“Millennials” is the term used to refer to ‘our’ generation; those born between the 80’s and the early 2000, those who know how to fix a music tape and connected for the first time the cables of the telephone, hearing that series of weird sounds that would soon become familiar, introducing the Internet in their lives. It was the late 90’s, everyone started to carry around a mobile phone, which got bigger and smarter every month.
Our generation is the most concrete, tangible evidence of how the Internet changed the world.
“Who do you want to be when you grow up?” we were asked when we were little. We had no idea, at the time, that answering: “I want to be a lawyer, a writer, a teacher.” would become so difficult in a handful of decades. Today, the new adults have to face a reality deeply merged with the web, with a completely different approach to jobs and human relationships. According to “Misunderstanding the internet” (Currant, Fenton, Freedman, 2012, p.123-124), at the time of writing Facebook has more than 500 million people active on its website, while Twitter has more than 100 million active users.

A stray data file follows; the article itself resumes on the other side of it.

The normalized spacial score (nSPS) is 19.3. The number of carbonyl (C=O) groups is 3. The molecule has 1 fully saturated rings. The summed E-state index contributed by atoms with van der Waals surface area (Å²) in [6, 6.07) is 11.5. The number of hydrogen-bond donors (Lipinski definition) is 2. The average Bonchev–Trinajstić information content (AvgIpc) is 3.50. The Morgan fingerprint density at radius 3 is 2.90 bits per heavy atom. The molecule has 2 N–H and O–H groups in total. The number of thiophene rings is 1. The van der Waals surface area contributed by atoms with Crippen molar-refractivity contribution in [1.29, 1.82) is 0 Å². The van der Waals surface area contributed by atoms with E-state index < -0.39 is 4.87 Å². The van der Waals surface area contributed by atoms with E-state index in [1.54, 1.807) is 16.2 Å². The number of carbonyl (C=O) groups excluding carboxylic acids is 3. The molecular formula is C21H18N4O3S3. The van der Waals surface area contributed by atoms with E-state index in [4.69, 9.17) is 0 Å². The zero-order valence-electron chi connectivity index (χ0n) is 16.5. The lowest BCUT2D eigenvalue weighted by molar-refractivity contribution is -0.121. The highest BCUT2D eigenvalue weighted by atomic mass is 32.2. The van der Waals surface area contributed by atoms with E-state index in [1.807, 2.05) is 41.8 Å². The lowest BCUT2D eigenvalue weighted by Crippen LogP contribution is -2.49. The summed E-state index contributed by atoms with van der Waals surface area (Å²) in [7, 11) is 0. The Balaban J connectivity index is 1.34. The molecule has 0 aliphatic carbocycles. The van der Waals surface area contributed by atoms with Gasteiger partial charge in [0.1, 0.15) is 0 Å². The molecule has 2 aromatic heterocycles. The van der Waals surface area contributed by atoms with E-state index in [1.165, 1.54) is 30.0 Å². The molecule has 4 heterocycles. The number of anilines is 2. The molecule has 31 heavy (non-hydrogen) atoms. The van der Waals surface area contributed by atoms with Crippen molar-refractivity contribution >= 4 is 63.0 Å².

We are the generation that must ‘think’ flexible in terms of timings and skills, that looks at their social networks in the office, but, secretly, is struggling to find its way, sadly conscious that our sons and daughters will probably reply “The social media Manager” when asked what their dream is.